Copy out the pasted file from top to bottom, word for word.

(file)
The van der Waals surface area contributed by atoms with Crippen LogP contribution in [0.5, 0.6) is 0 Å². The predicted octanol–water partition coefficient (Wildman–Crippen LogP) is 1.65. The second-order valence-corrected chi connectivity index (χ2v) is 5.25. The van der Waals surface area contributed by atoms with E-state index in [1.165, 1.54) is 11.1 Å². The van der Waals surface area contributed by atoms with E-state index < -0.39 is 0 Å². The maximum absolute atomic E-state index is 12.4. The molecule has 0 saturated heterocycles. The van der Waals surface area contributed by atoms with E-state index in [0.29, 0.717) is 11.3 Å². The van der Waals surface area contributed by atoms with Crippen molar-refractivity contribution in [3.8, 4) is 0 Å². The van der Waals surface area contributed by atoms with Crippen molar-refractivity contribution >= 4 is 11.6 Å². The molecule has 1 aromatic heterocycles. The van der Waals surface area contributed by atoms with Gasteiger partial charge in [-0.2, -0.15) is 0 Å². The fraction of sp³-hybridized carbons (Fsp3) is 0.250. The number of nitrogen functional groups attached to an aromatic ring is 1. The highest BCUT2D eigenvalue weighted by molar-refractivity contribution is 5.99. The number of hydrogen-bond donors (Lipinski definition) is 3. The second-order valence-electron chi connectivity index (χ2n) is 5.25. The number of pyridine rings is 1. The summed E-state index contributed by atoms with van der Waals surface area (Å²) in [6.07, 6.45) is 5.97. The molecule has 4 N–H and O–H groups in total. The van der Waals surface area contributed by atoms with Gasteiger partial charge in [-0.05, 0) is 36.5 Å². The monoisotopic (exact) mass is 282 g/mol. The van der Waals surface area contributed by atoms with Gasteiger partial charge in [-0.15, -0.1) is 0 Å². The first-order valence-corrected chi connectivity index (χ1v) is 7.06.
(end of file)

The van der Waals surface area contributed by atoms with Crippen LogP contribution in [0.5, 0.6) is 0 Å². The predicted octanol–water partition coefficient (Wildman–Crippen LogP) is 1.65. The second-order valence-corrected chi connectivity index (χ2v) is 5.25. The van der Waals surface area contributed by atoms with E-state index in [1.165, 1.54) is 11.1 Å². The van der Waals surface area contributed by atoms with E-state index < -0.39 is 0 Å². The maximum absolute atomic E-state index is 12.4. The molecule has 0 saturated heterocycles. The van der Waals surface area contributed by atoms with E-state index in [0.29, 0.717) is 11.3 Å². The van der Waals surface area contributed by atoms with Crippen molar-refractivity contribution in [3.8, 4) is 0 Å². The van der Waals surface area contributed by atoms with Crippen molar-refractivity contribution >= 4 is 11.6 Å². The molecule has 1 aromatic heterocycles. The van der Waals surface area contributed by atoms with Gasteiger partial charge in [-0.2, -0.15) is 0 Å². The fraction of sp³-hybridized carbons (Fsp3) is 0.250. The number of nitrogen functional groups attached to an aromatic ring is 1. The highest BCUT2D eigenvalue weighted by molar-refractivity contribution is 5.99. The number of hydrogen-bond donors (Lipinski definition) is 3. The second-order valence-electron chi connectivity index (χ2n) is 5.25. The number of pyridine rings is 1. The summed E-state index contributed by atoms with van der Waals surface area (Å²) in [6.07, 6.45) is 5.97. The molecule has 4 N–H and O–H groups in total. The van der Waals surface area contributed by atoms with Gasteiger partial charge in [-0.05, 0) is 36.5 Å². The monoisotopic (exact) mass is 282 g/mol. The van der Waals surface area contributed by atoms with Gasteiger partial charge in [-0.15, -0.1) is 0 Å². The first-order valence-corrected chi connectivity index (χ1v) is 7.06.